ST. PETERSBURG, Russia — Viktor Voronkov has seen it all before. Arrested by the Soviet secret police in 1983 for disseminating dissident literature, he went on to play a major role in developing Russia’s civil society at a time when the authoritarian system he fought against was nearing collapse.
Today Voronkov, a 69-year-old sociologist, believes tactics reminiscent of that system have returned to haunt him. Branded a foreign agent under the government’s newly toughened law against foreign-funded NGOs, the Center for Independent Social Research (CISR), which he founded almost 25 years ago in St. Petersburg, has been drawn into a potentially crippling legal battle with the state.
Facing onerous auditing requirements, intrusive government inspections and a hefty fine if he loses his appeal against the decision, he is counting the cost of continuing his work.
“We’ll ask for support from colleagues, from those we’ve helped before. But it’s going to be very expensive to keep going,” he said.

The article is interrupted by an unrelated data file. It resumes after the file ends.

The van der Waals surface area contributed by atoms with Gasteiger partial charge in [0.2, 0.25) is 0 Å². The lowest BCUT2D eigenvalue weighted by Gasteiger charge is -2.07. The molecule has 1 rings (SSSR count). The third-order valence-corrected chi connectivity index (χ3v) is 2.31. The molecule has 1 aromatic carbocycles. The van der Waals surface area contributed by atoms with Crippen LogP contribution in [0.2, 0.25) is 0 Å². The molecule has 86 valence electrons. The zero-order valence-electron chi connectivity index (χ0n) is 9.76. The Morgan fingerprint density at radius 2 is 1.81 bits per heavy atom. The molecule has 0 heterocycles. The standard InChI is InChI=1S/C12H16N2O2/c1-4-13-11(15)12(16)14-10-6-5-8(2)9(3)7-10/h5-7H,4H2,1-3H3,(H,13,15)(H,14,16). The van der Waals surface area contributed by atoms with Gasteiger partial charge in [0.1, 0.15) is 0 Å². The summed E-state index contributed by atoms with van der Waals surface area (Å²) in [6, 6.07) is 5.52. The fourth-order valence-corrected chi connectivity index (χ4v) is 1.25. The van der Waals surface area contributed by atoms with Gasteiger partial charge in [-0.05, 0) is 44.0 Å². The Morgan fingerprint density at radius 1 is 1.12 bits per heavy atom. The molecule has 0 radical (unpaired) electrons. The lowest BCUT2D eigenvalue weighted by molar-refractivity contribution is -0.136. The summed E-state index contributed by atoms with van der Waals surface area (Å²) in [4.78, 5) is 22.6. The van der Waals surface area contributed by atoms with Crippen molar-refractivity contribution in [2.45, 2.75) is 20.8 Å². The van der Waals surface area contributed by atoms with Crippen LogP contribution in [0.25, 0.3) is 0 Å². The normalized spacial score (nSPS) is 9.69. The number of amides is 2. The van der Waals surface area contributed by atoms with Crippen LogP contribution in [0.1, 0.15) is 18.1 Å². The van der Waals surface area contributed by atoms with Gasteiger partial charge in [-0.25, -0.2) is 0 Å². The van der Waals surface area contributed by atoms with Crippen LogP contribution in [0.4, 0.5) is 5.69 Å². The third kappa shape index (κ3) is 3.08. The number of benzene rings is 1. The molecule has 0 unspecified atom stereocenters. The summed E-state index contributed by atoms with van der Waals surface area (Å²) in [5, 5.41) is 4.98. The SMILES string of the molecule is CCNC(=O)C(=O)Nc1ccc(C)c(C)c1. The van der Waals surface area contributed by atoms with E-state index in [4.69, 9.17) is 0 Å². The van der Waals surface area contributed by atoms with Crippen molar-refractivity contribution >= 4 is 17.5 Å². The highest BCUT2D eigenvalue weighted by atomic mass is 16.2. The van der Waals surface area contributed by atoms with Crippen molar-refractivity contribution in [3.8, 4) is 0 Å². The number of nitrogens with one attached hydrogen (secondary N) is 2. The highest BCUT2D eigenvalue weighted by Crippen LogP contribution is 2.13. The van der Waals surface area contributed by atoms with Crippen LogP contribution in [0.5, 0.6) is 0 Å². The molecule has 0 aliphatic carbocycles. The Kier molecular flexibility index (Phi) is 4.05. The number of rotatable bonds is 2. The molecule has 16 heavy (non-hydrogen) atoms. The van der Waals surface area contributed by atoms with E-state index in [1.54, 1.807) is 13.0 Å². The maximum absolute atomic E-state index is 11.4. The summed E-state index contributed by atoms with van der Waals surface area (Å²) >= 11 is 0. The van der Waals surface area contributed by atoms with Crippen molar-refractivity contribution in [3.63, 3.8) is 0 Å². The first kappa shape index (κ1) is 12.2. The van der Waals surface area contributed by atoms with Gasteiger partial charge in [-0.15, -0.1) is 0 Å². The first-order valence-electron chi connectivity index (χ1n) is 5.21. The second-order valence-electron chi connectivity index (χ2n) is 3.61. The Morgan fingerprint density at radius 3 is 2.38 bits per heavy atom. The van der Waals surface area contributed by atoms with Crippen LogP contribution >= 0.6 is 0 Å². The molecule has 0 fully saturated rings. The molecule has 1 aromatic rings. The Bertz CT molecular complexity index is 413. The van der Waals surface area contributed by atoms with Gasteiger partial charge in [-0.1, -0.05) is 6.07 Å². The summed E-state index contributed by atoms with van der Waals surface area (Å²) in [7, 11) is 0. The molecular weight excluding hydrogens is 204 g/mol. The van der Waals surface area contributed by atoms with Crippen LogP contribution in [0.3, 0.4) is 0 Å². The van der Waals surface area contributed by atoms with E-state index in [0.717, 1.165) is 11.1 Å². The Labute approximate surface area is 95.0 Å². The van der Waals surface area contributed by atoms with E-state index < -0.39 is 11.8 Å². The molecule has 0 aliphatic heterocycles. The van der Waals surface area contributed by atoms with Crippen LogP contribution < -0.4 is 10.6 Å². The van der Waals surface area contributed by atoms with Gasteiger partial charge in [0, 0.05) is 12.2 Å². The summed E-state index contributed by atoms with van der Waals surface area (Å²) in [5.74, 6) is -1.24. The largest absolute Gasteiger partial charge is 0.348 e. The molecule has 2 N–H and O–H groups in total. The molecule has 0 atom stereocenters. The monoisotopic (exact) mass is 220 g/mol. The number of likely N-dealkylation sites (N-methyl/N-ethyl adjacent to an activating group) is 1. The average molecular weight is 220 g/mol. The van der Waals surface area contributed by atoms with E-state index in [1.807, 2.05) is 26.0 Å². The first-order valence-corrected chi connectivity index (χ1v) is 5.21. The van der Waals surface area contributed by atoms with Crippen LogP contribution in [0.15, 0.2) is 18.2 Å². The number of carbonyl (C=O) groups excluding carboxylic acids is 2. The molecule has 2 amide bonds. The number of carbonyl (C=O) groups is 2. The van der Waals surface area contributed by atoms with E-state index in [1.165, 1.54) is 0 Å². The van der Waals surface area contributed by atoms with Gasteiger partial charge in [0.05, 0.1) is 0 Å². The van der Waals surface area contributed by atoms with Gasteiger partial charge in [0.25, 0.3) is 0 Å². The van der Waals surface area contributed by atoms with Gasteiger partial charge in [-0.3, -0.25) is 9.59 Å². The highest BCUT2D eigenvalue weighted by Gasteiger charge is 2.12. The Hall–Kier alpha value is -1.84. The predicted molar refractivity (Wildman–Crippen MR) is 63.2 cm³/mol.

Since returning to Russia’s presidency three years ago, Vladimir Putin has launched a crusade against foreign influence. Seeing Western meddling in protests against his disputed re-election in 2012 and involvement of U.S.-funded NGOs in the revolution that toppled Ukraine’s President Viktor Yanukovych last year, the Kremlin has ratcheted up a campaign to rein in outside forces. Organizations linked to Russia’s nascent civil society, which attracted much Western backing in the 1990s, have been the primary targets of the clampdown. Now with parliamentary elections next year, the campaign has geared up.